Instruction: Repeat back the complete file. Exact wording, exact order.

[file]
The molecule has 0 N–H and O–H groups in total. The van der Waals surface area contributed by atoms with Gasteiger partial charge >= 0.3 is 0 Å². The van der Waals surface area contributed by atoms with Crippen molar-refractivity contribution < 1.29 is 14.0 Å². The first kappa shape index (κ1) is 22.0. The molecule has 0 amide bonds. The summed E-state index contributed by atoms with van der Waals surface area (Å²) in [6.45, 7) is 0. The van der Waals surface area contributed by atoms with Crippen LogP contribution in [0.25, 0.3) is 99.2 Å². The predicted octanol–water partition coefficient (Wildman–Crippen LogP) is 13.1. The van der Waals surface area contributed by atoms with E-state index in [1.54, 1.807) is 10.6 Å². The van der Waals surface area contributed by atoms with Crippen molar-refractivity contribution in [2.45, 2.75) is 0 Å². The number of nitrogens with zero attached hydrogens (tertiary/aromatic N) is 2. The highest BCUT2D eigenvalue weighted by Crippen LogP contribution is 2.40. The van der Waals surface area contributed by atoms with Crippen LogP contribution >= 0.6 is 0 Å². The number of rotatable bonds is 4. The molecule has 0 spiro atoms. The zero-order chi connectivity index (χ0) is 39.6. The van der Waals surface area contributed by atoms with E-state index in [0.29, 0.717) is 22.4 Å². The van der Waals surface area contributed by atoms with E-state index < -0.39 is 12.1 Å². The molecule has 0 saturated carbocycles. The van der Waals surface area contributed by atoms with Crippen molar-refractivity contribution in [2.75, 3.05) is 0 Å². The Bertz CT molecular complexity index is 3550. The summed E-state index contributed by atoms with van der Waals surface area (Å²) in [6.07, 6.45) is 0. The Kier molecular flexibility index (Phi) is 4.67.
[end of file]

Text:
The molecule has 0 N–H and O–H groups in total. The van der Waals surface area contributed by atoms with Gasteiger partial charge >= 0.3 is 0 Å². The van der Waals surface area contributed by atoms with Crippen molar-refractivity contribution < 1.29 is 14.0 Å². The first kappa shape index (κ1) is 22.0. The molecule has 0 amide bonds. The summed E-state index contributed by atoms with van der Waals surface area (Å²) in [6.45, 7) is 0. The van der Waals surface area contributed by atoms with Crippen LogP contribution in [0.25, 0.3) is 99.2 Å². The predicted octanol–water partition coefficient (Wildman–Crippen LogP) is 13.1. The van der Waals surface area contributed by atoms with E-state index in [1.54, 1.807) is 10.6 Å². The van der Waals surface area contributed by atoms with Crippen molar-refractivity contribution in [2.45, 2.75) is 0 Å². The number of nitrogens with zero attached hydrogens (tertiary/aromatic N) is 2. The highest BCUT2D eigenvalue weighted by Crippen LogP contribution is 2.40. The van der Waals surface area contributed by atoms with Crippen LogP contribution >= 0.6 is 0 Å². The number of rotatable bonds is 4. The molecule has 0 spiro atoms. The zero-order chi connectivity index (χ0) is 39.6. The van der Waals surface area contributed by atoms with E-state index in [0.29, 0.717) is 22.4 Å². The van der Waals surface area contributed by atoms with E-state index < -0.39 is 12.1 Å². The molecule has 0 saturated carbocycles. The van der Waals surface area contributed by atoms with Crippen molar-refractivity contribution in [2.75, 3.05) is 0 Å². The Bertz CT molecular complexity index is 3550. The summed E-state index contributed by atoms with van der Waals surface area (Å²) in [6.07, 6.45) is 0. The Kier molecular flexibility index (Phi) is 4.67.